Research training. As researchers and academic hematologists, there are certain core requirements for basic research training, including research ethics, the Collaborative Institutional Training Initative program, biostatistics (Harvard Chan Bioinformatics Core, edX, and CodeCademy), and more specific topics directly related to our area of focus. However, at a time when most courses adopt virtual learning, it is a great moment to take care of some of these core requirements or dig into a new field that could be incorporated into your current research. EHA provides additional online-learning resources and the European Molecular Biology Organization offers an array of research courses and workshops. You can also find courses on Coursera.
New Study Results. With most conferences adopting a virtual format, ASH has started posting talks from ASH meetings online allowing individuals to attend remotely. The American Association for Cancer Research also recently held a virtual clinical and translational meeting that could be accessed via membership. Furthermore, there have been several online seminars with the purpose of bringing the scientific community together. One of these is the “Blood and Bone Seminar Series” organized by Dr. Kellie Machlus at Harvard Medical School, which has been a fantastic ongoing international seminar series covering topics from platelet and megakaryocyte biology to hematopoietic stem cells and the bone marrow niche, and featuring a special “trainee hour” once a week. For those of us interested in oncology, Dana-Farber and Harvard Cancer Center have recorded lecture series and posted them on their website. The Society of Immunotherapy and Cancer has recorded lectures on immunotherapy and oncology that could be accessed with a membership. PracticeUpdate is a free website that will curate and provide succinct summaries of the major articles within a field of interest and send summaries to your inbox on a regular basis. Additionally, attending and presenting at journal clubs is a good way to stay current and teach yourself by teaching others. Some trainees may find it helpful to create their own mini-journal clubs, in which a handful of fellows or post-docs can meet every couple of weeks to discuss new and relevant studies in an informal manner. For those who prefer interactive online media for learning, a monthly Twitter Hematology/Oncology journal club is currently open to all. Guest experts are often utilized to add to the discussion, and it is a good way to connect with peers and faculty from different parts of the world. Lastly, we recommend a great article on how to keep up with the literature as the rate of publication has increased significantly during quarantine.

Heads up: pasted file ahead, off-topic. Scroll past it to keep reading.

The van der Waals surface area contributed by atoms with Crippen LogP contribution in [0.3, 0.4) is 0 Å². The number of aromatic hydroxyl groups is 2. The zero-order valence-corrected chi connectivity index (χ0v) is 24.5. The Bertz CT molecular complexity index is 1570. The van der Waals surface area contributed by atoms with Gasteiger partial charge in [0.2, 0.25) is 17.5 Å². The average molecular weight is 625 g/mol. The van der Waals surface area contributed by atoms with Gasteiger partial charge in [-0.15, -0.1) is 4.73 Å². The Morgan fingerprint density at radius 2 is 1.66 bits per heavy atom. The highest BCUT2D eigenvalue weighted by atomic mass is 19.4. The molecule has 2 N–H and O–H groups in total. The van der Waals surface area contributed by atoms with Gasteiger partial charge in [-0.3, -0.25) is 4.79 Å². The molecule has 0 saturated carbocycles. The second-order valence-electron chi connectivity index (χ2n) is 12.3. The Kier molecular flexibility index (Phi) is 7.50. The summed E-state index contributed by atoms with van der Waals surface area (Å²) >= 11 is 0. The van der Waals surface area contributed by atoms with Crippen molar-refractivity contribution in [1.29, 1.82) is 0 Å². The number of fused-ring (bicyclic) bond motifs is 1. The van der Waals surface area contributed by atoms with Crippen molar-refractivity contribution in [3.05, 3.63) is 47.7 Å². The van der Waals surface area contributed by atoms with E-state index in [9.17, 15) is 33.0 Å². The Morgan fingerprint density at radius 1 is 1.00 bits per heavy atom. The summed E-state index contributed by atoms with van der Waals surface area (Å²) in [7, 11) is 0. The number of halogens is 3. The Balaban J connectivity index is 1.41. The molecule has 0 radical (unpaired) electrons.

No one should be expected to use all resources listed; most trainees will rely on a combination. However, considering the number of online learning resources in hematology has significantly increased since the start of COVID-19, trainees who are still working on their own learning style and want to hear from experts from different parts of the world should keep an open mind. Additionally, trying to maintain a mix of resources with different purposes (i.e., board review, practical clinical knowledge, basic science, and research updates) will help you form a well-rounded educational experience during these unusual times.